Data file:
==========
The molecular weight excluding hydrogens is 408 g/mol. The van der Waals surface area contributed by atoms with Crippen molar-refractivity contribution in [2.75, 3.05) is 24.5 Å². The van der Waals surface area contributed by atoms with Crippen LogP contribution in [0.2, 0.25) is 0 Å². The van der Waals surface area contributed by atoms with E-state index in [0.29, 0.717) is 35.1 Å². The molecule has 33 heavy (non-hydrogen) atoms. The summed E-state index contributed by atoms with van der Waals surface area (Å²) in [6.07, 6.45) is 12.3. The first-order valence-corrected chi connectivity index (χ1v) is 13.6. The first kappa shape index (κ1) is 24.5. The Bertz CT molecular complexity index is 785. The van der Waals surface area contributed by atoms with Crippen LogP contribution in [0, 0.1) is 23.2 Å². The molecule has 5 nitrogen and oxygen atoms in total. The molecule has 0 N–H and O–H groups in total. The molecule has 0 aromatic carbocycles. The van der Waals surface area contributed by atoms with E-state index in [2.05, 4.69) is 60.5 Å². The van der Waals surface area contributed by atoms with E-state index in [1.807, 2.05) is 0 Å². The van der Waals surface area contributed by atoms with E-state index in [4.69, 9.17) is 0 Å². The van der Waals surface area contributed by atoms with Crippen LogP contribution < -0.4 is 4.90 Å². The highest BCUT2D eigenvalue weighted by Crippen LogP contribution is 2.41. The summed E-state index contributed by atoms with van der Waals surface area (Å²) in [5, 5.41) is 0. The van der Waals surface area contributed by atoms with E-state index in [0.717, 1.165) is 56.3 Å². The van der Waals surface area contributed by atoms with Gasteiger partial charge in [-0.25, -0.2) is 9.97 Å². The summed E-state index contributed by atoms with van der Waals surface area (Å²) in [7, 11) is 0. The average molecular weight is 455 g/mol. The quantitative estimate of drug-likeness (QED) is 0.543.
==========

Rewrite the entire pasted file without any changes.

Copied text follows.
The molecular weight excluding hydrogens is 408 g/mol. The van der Waals surface area contributed by atoms with Crippen molar-refractivity contribution in [2.75, 3.05) is 24.5 Å². The van der Waals surface area contributed by atoms with Crippen LogP contribution in [0.2, 0.25) is 0 Å². The van der Waals surface area contributed by atoms with E-state index in [0.29, 0.717) is 35.1 Å². The molecule has 33 heavy (non-hydrogen) atoms. The summed E-state index contributed by atoms with van der Waals surface area (Å²) in [6.07, 6.45) is 12.3. The first-order valence-corrected chi connectivity index (χ1v) is 13.6. The first kappa shape index (κ1) is 24.5. The Bertz CT molecular complexity index is 785. The van der Waals surface area contributed by atoms with Crippen LogP contribution in [0, 0.1) is 23.2 Å². The molecule has 5 nitrogen and oxygen atoms in total. The molecule has 0 N–H and O–H groups in total. The molecule has 0 aromatic carbocycles. The van der Waals surface area contributed by atoms with E-state index in [2.05, 4.69) is 60.5 Å². The van der Waals surface area contributed by atoms with E-state index in [1.807, 2.05) is 0 Å². The van der Waals surface area contributed by atoms with E-state index in [4.69, 9.17) is 0 Å². The van der Waals surface area contributed by atoms with Crippen LogP contribution < -0.4 is 4.90 Å². The highest BCUT2D eigenvalue weighted by Crippen LogP contribution is 2.41. The summed E-state index contributed by atoms with van der Waals surface area (Å²) in [5, 5.41) is 0. The van der Waals surface area contributed by atoms with E-state index in [0.717, 1.165) is 56.3 Å². The van der Waals surface area contributed by atoms with Gasteiger partial charge in [-0.25, -0.2) is 9.97 Å². The summed E-state index contributed by atoms with van der Waals surface area (Å²) in [7, 11) is 0. The average molecular weight is 455 g/mol. The quantitative estimate of drug-likeness (QED) is 0.543.